Citation involves properly crediting the authors of information sources used in a paper or presentation. Remember to cite not only text-based sources, but also images, video, and other media.
Different disciplines use certain citation styles. Literary scholars use MLA style citation. In March 2016 the MLA (Modern Language Citation) published the 8th edition of the MLA Handbook. This page includes a quick overview of MLA style, including major differences between the MLA style 8th and 7th editions.
For more detailed guidance see:
Citations: Those are two main types of MLA citations.
MLA style 8th edition is more flexible than previous editions about how citations are formatted. The main rule is that a citation should include all of the core elements listed below that are releveant to the given source:
The MLA Works Cited page lists all sources used in a document. Different types of sources have different citation formats. Below are examples of common citation types.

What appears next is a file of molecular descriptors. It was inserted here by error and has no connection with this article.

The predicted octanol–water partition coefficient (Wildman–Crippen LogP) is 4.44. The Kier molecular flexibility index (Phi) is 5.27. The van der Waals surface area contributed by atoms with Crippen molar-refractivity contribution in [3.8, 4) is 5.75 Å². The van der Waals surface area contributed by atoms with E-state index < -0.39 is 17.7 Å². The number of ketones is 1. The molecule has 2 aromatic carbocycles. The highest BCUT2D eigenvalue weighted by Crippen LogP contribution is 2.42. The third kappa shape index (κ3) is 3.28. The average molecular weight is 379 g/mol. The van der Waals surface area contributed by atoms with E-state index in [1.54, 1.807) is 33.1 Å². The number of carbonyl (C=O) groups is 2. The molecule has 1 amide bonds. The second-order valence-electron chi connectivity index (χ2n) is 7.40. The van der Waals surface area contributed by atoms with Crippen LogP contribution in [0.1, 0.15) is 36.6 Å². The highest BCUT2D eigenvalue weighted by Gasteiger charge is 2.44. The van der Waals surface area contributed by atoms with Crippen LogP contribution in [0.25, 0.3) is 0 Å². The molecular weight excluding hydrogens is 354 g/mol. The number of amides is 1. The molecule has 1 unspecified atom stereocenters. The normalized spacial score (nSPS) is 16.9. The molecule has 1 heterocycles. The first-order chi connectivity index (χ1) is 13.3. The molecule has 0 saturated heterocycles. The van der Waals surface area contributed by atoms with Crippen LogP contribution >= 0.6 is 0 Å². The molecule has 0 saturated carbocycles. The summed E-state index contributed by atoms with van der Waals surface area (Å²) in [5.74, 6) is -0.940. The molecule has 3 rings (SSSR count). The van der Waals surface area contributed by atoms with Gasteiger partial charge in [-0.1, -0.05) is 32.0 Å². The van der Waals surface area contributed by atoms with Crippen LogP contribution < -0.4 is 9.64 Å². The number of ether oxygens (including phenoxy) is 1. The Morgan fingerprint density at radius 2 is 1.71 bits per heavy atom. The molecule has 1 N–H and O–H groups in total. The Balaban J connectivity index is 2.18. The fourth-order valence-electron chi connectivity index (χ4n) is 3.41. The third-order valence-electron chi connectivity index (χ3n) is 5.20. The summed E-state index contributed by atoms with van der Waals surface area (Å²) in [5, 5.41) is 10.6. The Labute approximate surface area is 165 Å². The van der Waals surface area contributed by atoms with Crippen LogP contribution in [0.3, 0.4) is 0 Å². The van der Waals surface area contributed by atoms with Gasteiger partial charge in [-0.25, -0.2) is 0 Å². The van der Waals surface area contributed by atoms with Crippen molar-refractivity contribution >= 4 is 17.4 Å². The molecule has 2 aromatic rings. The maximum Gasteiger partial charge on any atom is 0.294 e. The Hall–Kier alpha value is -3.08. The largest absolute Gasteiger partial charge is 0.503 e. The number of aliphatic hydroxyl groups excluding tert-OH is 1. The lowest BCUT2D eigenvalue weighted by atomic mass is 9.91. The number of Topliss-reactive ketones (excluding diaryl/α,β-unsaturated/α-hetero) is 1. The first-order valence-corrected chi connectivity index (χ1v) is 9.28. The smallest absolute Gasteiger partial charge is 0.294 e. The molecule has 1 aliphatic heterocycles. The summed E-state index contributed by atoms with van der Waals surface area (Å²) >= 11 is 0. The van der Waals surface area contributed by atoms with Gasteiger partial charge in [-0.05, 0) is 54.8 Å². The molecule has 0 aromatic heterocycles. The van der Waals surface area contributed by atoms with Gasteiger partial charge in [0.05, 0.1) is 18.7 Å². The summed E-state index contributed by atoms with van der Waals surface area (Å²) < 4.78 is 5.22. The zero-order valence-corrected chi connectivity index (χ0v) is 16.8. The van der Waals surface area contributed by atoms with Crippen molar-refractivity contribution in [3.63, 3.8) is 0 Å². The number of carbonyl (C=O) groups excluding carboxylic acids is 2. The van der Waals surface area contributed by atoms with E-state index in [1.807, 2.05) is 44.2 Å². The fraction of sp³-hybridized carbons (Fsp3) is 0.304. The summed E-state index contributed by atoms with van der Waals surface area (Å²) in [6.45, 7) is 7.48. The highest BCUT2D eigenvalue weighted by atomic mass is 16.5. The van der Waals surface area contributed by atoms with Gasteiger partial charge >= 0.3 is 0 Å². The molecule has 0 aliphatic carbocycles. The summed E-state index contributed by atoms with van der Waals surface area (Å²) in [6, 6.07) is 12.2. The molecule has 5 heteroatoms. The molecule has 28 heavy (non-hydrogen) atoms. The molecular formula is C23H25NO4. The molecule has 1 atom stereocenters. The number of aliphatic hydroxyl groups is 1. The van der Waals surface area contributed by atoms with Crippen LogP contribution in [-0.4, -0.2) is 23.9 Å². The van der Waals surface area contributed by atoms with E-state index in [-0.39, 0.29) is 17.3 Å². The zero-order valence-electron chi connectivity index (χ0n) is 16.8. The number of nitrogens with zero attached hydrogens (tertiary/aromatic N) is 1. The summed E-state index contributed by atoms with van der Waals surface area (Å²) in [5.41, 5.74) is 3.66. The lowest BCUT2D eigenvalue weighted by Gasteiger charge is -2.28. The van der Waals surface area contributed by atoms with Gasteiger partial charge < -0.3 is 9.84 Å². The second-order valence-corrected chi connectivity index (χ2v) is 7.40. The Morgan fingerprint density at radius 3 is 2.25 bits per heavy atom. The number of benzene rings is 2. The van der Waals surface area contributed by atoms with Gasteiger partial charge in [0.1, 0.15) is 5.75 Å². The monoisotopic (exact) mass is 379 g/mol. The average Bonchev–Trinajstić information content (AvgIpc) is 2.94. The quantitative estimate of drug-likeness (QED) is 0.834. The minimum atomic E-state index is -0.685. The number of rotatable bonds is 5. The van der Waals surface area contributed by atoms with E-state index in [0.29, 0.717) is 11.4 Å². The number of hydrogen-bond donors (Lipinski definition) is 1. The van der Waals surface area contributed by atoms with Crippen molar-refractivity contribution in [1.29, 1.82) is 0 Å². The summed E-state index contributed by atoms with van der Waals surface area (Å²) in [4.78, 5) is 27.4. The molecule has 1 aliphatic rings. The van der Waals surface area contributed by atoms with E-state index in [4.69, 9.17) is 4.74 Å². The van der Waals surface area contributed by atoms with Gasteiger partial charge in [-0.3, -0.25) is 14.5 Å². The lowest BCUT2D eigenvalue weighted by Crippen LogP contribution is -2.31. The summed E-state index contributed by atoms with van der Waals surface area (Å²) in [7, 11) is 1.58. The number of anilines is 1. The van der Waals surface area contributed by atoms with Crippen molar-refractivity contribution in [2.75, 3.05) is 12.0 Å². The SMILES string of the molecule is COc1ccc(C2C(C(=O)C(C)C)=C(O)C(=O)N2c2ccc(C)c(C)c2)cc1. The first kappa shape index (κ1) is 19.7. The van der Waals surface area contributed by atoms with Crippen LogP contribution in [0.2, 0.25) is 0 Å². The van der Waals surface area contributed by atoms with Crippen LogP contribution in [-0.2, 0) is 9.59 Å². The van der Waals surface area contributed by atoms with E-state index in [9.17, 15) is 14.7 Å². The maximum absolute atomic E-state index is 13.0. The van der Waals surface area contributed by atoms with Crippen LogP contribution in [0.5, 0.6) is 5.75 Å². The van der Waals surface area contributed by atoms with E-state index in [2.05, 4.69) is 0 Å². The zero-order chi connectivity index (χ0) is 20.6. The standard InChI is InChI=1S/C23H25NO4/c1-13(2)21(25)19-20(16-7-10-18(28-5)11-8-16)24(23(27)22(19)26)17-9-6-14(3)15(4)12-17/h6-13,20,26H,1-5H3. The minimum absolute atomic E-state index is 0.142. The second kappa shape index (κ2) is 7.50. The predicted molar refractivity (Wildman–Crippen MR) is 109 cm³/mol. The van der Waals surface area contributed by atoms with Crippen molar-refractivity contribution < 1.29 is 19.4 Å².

Author's last name, first name. Title. Publisher, Publication Year.
Carré, John le. The Tailor of Panama. Alfred A. Knopf, 1996. Print.
Austen, Jane. Pride and Prejudice. England: Galley Press, 1987.
Journal or Magazine Articles
Author's last name, first name. "Article Title." Journal Title, vol.#, issue# (if available), Year, Pages.
Aldrich, Frederick A. and Margueritte L. Marks. “Wyman Reed Green, American Biologist,” Bios, vol. 23, no. 1, 1952, pp. 26-35.
Liebenson, Bess. "Where Dinosaurs Have Always Reigned." New York Times, 1 Aug. 1993, CN17.
Author's last name, first name (if available). "Page Title." Website Title. Publisher, Publication Date. URL.
Cook, Jean. "MLA Citation Guide." Univ. of West Georgia Libraries. Univ. of West Georgia, 1 Jun. 2009, libguides.westga.edu/citation.
"Does the Camera Ever Lie?" Selected Civil War Photographs. Library of Congress, 27 May 1998. Web. 25 Sep. 2010. memory.loc.gov/ammem/cwphtml/cwpcam/cwcam1.html.
Note: When listing the URL you do not need to include "http://" or "https://."